1. whitt98 says:

    Looks like your hives are well on their way to being ready for winter. Good job. I like Bob’s idea of preparing for winter – he definitely has the right idea 🙂

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  2. ceciliag says:

    So good to see inside your hives. I ensure that my bees have two supers of honey and brood going into winter as it gets to 10 below F and stays there for a while. Your names for them are so sweet (excuse the pun) Mine are called Blog hive, Number two hive, Rat House hive.. not very original!! Soon I will also start with the sugar water until it freezes solid. Amazing what they can survive! Loved your tour.. c

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  3. willowbatel says:

    the yellow blob on that squished bee is probably the stomach. The poison sac attached to the stinger isn’t very big and usually is slightly clear. I squish bees more often than i should and i see this a lot. I usually assume it’s the stomach because whenever i’ve been stung (on my suit or otherwise) nothing like this has come out.

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  4. Simon says:

    You harvest early down south 🙂 I still have three supers to come off, but I hope to get them away this week. I over-wintered my bigger hive on brood and a half last winter and wouldn’t recommend it. Better to go on double brood so you can move frames around if you need to. I always leave a full super on the hive, but remove the queen excluder so the colony can move up if it gets cold / hungry. I don’t understand why people take all the honey and then feed sugar syrup, surely the best food for bees in the winter is the honey? What do you think?

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    • Emily Heath says:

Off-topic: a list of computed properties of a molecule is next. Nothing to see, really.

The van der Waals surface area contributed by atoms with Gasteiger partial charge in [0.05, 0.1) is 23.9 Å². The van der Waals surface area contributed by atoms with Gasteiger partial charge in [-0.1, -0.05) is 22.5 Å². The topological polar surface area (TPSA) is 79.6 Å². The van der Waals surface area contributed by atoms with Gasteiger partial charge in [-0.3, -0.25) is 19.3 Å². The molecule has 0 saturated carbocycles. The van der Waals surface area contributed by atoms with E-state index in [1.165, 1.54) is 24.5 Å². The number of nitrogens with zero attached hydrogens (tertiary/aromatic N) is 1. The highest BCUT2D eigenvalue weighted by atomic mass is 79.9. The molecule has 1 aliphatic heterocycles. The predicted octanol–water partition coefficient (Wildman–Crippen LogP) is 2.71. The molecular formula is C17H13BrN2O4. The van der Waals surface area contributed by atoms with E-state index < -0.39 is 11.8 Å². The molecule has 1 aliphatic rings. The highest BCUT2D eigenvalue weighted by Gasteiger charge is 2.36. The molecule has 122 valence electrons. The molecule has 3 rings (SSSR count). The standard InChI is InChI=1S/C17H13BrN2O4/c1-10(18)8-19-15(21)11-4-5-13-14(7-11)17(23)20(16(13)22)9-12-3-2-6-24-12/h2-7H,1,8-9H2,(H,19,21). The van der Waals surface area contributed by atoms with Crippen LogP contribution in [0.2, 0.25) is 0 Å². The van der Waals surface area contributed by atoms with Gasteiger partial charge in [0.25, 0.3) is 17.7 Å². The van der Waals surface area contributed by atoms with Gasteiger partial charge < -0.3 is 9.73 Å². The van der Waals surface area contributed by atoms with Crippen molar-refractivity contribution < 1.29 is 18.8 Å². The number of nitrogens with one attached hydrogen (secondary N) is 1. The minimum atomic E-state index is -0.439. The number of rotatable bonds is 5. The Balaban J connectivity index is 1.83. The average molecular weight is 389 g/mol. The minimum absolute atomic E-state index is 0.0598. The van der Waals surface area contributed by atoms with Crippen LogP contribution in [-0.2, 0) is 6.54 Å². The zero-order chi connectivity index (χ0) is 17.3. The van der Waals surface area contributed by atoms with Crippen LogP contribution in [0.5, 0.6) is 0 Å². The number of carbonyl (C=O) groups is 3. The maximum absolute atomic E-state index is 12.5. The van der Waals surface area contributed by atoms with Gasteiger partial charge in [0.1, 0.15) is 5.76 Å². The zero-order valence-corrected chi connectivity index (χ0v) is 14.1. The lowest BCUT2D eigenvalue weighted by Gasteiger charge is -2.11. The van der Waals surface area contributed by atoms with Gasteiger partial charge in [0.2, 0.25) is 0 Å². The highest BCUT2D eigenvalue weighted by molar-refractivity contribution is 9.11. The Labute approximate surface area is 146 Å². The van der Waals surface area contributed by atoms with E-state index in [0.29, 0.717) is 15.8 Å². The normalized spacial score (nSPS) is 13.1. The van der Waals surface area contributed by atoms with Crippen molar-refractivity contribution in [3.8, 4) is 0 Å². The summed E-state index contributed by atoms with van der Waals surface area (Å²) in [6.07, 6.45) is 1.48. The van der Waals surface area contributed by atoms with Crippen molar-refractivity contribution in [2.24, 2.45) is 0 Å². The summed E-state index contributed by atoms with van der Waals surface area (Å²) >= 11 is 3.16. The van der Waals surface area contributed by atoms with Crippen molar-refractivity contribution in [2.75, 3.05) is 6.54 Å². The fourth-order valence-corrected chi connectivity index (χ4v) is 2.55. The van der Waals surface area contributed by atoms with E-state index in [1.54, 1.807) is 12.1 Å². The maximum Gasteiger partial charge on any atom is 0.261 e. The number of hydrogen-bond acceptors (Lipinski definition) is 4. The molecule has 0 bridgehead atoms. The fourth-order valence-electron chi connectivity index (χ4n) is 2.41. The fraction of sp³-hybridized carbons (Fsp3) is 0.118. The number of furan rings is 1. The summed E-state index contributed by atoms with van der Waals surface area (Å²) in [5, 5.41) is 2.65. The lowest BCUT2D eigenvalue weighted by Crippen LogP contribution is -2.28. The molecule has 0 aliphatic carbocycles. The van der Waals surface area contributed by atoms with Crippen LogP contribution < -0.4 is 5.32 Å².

We harvested earlier than I would have chosen. Our hive is on an association apiary, and the beekeepers in charge like us all to do the same procedures at once. They decided we should all do Apiguard treatment at the beginning of August, so we had to get the honey off the first week of August.

      Maybe it was a bit selfish to take some honey, but we only took six frames in total and that’s the first honey harvest I’ve had in three years! We just don’t seem to get much honey. It might be because the apiary’s shady and the bees take a while to get going in the mornings, or maybe since beekeeping has exploded in popularity down here there’s too many bees for the forage available. Only one person in the apiary has done particularly well this year, they got two supers from their New Zealand bees. And that’s not a spectacular amount compared to hives I see online with four or five supers stacked up.

      Congrats for getting three supers!

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  5. I have saw quite a few sneaky bees loitering around the back of Lavender’s hive in August and wasn’t sure if they were robbers! Now that our little hive is growing I think they will be able to defend themselves. It was lovely to have the apiary all to ourselves on Saturday! ;o)

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  6. daveloveless says:

    How are you liking the rubber gloves? I don’t like wearing my leather beekeeper gloves because they are bulky, but I assumed the rubber gloves would be too thin. If those work well for you, I might give them a try.

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    • Emily Heath says:

      The rubber gloves are a good compromise, and much easier to clean/cheaper to buy more if you need to throw them away. They still impede your ease of movement a bit compared to no gloves, but offer some added peace of mind.